John Ellis talks about the making of the video for "Rights All Wrong", a song from his 2012 album "Rural", here, in an exclusive featurette filmed by video director Lee Jackson. Watch the full video for "Rights All Wrong" here:http://www.youtube.com/watch?v=KlUQR1...
Pleased to finally be able to offer John's solo debut album "Come Out Fighting" in download store! Thanks to Jake Odendaal at Broken Records, "Come Out Fighting" is now available from the Store, and to celebrate it's new availability, you can download it here for the low price of just $5 (R45)! Those of you who downloaded "Rural" might want to go and check it out!
My newest single, "Get You", continues to get airplay on South African radio stations. Thanks to all of you messaging me via Twitter (johnelliscoza) and Facebook etc telling me they're listening to the song on their car radios, very kind. Surprisingly, "Get You" has also charted on AlgoaFM's Top 30, so thank you all.
You can also download "Get You" from the SA iTunes store.
South Africans 'celebrated'Human Rights Daylast Thursday (March 21). A UN-mandated holiday, South Africans celebrate the worldwide recognition of human rights on the anniversary of theSharpville Massacreof 21 March 1960, and quite rightly so.
Unfortunately, Human Rights Day in SA in 2013 is a day for drinking, missing work and avoiding SA president Jacob Zuma's stilted, halting, poorly-delivered and utterly unconvincingspeechon 'socio-economic freedom for all'. In South Africa, 'human rights' have come to mean "the rights of the entitled and empowered to loot and pillage a powerless nation in the name of 'victory over apartheid' ".
We have managed to get our human rights all wrong. I wrote a song to that effect a few years ago, and it came out on last year's "Rural" album.
History sadly shows us that protest music cannot change the world, but that shouldn't stop songwriters from at least saying something, should it?
Watch and listen to "Rights All Wrong"here. And download the song for free, for the week of Human Rights Day in SA, here.
In light of the news over the weekend that rebels have seized Bangui, the capital of the Central African Republic (CAR) from President François Bozizé (an action that, by the way, led to the deaths of nine South African soldiers), have a listen to "Rebels" from John's 2010 debut release, "Come Out Fighting". Foresight is 20/20, it seems...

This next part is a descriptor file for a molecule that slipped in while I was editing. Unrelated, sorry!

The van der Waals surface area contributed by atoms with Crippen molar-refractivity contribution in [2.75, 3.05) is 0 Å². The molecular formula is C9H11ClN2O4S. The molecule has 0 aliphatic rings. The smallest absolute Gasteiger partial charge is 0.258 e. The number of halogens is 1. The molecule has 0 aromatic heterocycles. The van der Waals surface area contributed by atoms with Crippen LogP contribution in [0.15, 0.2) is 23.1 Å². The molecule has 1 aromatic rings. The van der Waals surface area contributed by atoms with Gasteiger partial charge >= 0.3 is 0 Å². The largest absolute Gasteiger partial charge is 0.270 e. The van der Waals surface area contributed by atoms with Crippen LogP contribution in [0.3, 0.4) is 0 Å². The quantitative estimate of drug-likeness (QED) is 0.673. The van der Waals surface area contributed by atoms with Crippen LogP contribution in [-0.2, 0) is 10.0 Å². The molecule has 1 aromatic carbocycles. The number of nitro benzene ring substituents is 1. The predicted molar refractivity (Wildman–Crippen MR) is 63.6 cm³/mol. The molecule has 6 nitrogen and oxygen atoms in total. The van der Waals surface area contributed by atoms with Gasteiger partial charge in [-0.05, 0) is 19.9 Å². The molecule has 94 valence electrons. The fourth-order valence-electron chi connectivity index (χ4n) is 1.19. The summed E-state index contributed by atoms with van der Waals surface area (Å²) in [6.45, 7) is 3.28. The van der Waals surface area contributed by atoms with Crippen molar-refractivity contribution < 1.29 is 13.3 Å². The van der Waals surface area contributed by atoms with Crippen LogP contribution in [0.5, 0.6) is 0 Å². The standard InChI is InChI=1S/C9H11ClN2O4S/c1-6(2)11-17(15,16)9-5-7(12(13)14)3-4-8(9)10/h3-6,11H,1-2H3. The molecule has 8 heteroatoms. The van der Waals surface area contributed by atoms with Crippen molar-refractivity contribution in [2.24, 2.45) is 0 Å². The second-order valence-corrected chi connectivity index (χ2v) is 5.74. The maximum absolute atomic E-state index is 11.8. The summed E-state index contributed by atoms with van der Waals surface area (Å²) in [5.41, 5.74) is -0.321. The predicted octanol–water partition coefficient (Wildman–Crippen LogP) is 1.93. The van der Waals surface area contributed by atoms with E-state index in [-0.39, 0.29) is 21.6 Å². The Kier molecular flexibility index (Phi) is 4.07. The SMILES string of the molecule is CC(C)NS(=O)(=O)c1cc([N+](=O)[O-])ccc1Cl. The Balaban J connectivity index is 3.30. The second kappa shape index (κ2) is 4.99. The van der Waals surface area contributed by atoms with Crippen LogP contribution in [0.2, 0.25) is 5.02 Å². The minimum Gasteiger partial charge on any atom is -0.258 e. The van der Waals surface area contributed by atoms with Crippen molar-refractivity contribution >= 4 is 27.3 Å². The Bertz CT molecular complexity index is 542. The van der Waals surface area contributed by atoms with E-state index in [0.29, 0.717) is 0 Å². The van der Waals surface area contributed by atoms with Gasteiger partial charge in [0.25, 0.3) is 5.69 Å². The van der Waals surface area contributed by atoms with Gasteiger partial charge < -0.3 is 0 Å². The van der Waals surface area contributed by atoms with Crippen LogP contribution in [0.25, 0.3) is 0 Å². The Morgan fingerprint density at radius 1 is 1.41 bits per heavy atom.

A surprise, belated but much appreciated review from GQ's SA edition this month:
"If Sheryl Crow were a South African man, she would probably want to sound like John Ellis. Surprising and beautifully sentimental, 'Rural' addresses real issues without preaching or losing sight of the music. Music these days is often too concerned with image; so much so that even heartfelt songs get lost under a deluge of substandard lyrics. 'Rural' is honest, earthy and full of texture. Ellis's vocals perfectly top off excellent compositions. [IPOD READY:] 'Rights All Wrong' sets the record straight, while 'Come Home' takes us back to the heart of what it means to be human. " [5 stars]
Through The Cracks: Here's a Music Online interview with John just before the release of his 2010 solo debut, "Come Out Fighting". http://www.mio.co.za/article/john-ellis-finding-his-own-way-home-2010-06-30
"GET YOU" seems to be doing well on the Eastern Cape's Algoa FM Top 30. This week it's reached no. 19. Thank you Eastern Cape listeners for the support! You can vote for "GET YOU" and request it here: www.algoafm.com
I've gotten so much flak over the years as a songwriter, for singing songs about God, then not singing songs about God, and recently for being 'political'. Sure, the protest song is all but a quaint pastime these days; we all just prefer to be distracted by music, not challenged or annoyed or even, God forbid, stirred up. A recent criticism suggested that my songs about South Africa on the "Rural" album were a 'mis-step' as they didn't have the same emotional heft as the 'normal' songs. That suggests that my political songs are not 'personal' to me. After all, who really cares about politics these days, right? Well, I love my country, I love what it could be, and I hate what it's become, and I loathe the fact that politics is only for career-minded autocrats. Politics is about us, 'the people', the rank and file. We should all be outraged by what's happening to our country. Because it really, really matters. After last night's abysmal State Of The Nation address, here's some entertainment: